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Governor Christie: Unwilling to write a blank check

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Published on Oct 29, 2010

Governor Christie responds to a question during a town hall meeting on October 28, 2010. Says that he is unwilling to write a blank check; stands up for New Jersey taxpayers. (Transcript Below)


Q: Full disclosure, I did not vote for you and I changed from an R to a D in 2008. I am shocked that I agree with some of your stands on education when it comes to the question of investing in our children. You talk about business. I have an economics background. I understand investment I think. And to that end, given with all due respect, your role as chief executive of this state, I reject your unwillingness to reconsider the tunnel because it is an investment. I can't imagine what would have happened a hundred years ago, people that were paying for the original tunnel at that time saying times are a little hard and we can't afford it. I reject the notion that we can't afford an investment, particularly in this state, noted that we're the highest-taxed state in the nation. No problem. We are also one of the highest income-earning states in the nation. People in this room earn a lot more money than people from across the rest of the country, and the point is that this region generates a substantial contribution to the national economy. You benefit from the pay. You benefit from it.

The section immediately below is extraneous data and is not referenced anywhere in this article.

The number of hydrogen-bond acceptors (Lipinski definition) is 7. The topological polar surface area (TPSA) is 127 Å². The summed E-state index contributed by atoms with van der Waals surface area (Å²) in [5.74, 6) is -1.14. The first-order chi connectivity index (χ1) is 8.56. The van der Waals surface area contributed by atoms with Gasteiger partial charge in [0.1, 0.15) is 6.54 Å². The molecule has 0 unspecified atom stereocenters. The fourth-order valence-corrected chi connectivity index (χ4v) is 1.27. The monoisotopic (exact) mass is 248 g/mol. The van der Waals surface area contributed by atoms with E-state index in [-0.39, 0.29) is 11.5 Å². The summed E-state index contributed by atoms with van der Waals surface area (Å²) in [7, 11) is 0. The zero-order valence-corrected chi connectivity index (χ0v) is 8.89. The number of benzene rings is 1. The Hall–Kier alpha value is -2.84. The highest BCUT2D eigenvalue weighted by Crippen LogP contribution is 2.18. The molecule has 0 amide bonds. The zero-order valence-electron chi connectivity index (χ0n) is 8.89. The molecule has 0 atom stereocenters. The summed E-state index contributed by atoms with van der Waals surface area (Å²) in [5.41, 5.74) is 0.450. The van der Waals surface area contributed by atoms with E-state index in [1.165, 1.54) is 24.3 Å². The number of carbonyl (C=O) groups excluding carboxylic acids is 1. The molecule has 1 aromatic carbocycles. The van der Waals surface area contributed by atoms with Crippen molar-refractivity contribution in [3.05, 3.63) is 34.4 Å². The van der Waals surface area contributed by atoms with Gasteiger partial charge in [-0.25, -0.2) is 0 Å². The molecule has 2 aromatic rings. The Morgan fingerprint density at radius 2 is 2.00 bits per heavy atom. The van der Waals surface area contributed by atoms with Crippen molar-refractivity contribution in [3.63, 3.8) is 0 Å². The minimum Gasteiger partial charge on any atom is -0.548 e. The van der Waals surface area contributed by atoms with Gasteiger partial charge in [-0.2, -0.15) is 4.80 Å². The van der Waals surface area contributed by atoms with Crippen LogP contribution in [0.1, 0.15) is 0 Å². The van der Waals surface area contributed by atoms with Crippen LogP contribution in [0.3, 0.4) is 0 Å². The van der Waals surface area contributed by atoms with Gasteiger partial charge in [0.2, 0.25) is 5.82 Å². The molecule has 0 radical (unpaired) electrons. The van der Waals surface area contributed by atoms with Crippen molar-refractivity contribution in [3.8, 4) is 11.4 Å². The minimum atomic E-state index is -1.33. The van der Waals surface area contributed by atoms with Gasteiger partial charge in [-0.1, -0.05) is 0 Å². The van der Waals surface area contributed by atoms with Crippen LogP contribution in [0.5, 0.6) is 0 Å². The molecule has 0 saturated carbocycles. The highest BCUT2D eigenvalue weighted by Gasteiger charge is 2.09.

A: The home-improvement analogy was not to analogize the tunnel to a home-improvement project. It was talking about budgets and how budgets get out of control. And no matter what project you're building, budgets tend to get out of control, people tend to lowball things in the beginning and there's a bigger price at the end. So that's all the analogy was, it wasn't analogizing the value of the investment. Here's the problem with your investment theory. I agree with you. Government money spent on infrastructure is some of the best government spending that we can do because only government can do it. Private industry doesn't go out and invest in infrastructure in general that can be used by the masses. It can be used by anyone and everyone. Buy a ticket get on a train. Get in a car, get on an entrance ramp get on a highway. Go to a river, cross a bridge. Or go in a tunnel. So I agree with you on that. Here's the problem. The problem is people a hundred years ago , the people hadn't gone through decades of fiscal mismanagement that we had gone through. The problem is I have to certify to the federal government that I have the money to pay for any overages that may happen and I don't have it. Think about this: to pay for the $5B in overages, for the tunnel, $2.7B is the original investment, $5B is the overage in the original investment that we would be responsible for. So, we've already identified the revenue to pay for the $2.7B. The $5B we haven't. If we were to pay for it with an increased gas tax, each penny on the gas tax increase raises $50M. That means I would have to raise the gas tax $1/gallon to pay for the overages. I'm not doing that to pay for the tunnel. And I would say that this issue falls under the category that I mentioned before about well-meaning people being able to have a difference of opinion. You might believe that raising the gas tax $1/gallon to pay for the tunnel is a good idea for that type of investment. You might think going $5B into debt and paying the debt service, when I haven't identified how to pay for the overage, is a good idea, any fund, any stream of revenue might be ok but then what you'd have to sit down and do is ok, what are we cutting now to pay for it. What are we cutting to pay for the debt service on that which programs are we going to eliminate. Since we are the highest --taxed people in America, I'm not raising taxes on the highest-taxed people in America, and as to your last point about our benefiting from federal taxes that we pay, New Jersey is 50th, dead last in the return on tax dollars that we get from Washington, DC. 50TH. That has two reasons for it. One, because we send more than most people do, because we are a higher-income state. Also because we have not stood up for ourselves to get more of our money back to you. I'll give you another example, high-speed rail lines. In Florida the Obama Administration has set up a program where Florida gets high-speed rail, and the match, the money that Florida has to give the Federal Government is 20% of the cost of the project. So it's an 80/20 federal-state. So that tells me that the Obama Administration believes that high-speed rail in Florida is a national-priority investment. Do you know what the federal-state split on the tunnel project was as proposed by the government, and after I raised the issue. Both the Clinton Administration, the Bush Administration, and now the Obama Administration, because the guys I'm dealing with now aren't appointed by George W. Bush. They were appointed by Barack Obama...

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